The sick and elderly were among the worst hit. Patients at the 55-bed cottage hospital were removed from the lower ward and taken to nearby health centres. Those too ill to travel were cared for by staff on the upper ward. No one knows exactly how many houses have been affected though hundreds are thought to have been hit. The final cost will run into tens of millions of pounds. The town's normally bustling historic centre was still thigh-deep in water yesterday. All the shops were closed, and a few pubs were serving those who had decided to see out the crisis with the help of alcohol. Dozens of holidaymakers caught out by the rising tide were enjoying extended stays free of charge in local hotels. Ironically many had come to see the town's Water Festival, which was due to be celebrated on the two rivers this weekend but is now postponed until the waters subside.

In what has become an all-too- common sound this English summer, the sound of TV news helicopters could be heard over the deserted streets.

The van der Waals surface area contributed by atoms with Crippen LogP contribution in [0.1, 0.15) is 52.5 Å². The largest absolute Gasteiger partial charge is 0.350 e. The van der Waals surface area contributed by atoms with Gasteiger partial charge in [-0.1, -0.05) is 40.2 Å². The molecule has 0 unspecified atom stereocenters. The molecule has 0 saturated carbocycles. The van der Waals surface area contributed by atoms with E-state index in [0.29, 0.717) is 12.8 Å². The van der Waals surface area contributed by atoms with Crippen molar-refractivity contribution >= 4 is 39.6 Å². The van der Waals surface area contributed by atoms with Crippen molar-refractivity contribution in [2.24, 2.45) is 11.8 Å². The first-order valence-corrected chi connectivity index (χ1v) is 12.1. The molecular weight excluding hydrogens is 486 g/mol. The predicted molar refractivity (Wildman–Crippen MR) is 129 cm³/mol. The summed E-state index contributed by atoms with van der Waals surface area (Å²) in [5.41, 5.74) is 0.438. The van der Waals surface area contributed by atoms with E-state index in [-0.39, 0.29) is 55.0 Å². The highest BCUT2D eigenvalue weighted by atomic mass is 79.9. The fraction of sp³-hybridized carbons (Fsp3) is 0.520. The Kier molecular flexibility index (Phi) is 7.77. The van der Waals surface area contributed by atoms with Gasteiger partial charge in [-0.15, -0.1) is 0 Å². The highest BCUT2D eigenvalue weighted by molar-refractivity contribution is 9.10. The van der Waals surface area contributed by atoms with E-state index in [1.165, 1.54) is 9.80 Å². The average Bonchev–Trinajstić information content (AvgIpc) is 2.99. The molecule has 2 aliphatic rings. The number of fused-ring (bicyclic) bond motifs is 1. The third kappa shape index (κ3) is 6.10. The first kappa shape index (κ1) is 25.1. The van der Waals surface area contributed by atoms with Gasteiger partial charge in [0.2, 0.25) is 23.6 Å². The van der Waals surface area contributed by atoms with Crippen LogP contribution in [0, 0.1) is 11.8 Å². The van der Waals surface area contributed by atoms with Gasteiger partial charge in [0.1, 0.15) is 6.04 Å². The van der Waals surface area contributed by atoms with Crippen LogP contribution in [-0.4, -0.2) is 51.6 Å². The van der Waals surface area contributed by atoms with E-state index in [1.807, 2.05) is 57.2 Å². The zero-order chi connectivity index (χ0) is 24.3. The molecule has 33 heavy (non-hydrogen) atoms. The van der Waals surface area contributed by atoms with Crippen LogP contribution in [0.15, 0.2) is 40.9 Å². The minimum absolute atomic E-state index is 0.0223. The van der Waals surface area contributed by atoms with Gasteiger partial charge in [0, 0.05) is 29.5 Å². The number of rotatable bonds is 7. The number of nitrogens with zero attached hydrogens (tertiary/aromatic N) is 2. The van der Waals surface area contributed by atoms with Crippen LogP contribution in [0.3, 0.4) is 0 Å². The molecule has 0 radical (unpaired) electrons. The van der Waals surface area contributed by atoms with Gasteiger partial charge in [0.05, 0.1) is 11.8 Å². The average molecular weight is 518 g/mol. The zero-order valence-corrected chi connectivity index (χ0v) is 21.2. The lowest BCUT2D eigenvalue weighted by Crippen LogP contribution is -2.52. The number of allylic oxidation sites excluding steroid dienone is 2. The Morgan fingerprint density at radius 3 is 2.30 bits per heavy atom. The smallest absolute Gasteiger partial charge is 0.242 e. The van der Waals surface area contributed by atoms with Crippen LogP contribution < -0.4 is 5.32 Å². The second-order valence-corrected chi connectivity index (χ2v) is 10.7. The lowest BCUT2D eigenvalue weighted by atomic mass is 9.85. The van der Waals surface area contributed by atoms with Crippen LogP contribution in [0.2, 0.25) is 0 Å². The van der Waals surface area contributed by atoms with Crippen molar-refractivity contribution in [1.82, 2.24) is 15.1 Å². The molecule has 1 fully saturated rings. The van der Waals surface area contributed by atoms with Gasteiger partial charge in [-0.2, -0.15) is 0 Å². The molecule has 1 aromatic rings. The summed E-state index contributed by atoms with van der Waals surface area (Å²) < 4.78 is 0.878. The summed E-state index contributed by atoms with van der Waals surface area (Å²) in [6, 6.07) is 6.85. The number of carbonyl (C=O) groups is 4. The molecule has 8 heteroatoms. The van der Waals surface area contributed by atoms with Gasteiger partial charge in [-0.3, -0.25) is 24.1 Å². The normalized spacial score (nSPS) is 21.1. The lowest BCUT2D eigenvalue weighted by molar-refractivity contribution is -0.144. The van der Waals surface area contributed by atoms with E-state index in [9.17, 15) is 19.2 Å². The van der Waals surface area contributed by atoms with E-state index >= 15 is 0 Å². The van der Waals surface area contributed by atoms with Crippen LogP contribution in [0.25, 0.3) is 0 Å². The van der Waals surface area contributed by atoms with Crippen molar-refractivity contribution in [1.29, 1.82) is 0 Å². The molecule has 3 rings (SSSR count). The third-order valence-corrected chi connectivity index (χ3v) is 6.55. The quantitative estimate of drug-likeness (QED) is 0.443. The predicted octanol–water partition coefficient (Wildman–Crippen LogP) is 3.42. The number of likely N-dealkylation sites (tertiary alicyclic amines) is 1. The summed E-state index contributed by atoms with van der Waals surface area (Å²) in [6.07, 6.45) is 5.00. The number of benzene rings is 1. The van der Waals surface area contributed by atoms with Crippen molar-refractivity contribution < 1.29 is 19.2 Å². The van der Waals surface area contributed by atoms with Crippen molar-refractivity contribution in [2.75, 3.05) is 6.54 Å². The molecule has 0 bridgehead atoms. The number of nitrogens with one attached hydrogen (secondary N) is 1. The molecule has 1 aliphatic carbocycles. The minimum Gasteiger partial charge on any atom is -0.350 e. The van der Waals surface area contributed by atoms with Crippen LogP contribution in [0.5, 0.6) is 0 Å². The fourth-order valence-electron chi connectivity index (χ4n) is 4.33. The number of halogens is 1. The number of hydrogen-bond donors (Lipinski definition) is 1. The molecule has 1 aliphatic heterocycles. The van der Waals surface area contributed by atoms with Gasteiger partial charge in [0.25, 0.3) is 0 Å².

Tewkesbury has suffered a double whammy in the weekend storms, which saw between four and five inches of rain fall on the already sodden ground overnight, as much as might normally expected in the whole of July. On Friday morning heavy rain over the Cotswold escarpment began draining into the fast-flowing Avon bringing the first floods. By Sunday, heavy rain in Worcestershire had swollen the Severn to dangerous heights. To make matters worse, two other tributaries, the Swilgate and the Carrant Brook, were also at unprecedented levels.

A further surge in the water level is expected later today when the heavy rain which fell over Wales at the weekend finally makes its way downriver.

According to a local independent councillor, Mike Sztymiak, the events were all too predictable. "It is true that we live with flooding in Tewkesbury and this is exceptional but it is exactly what people would say would happen if both rivers flooded at the same time.''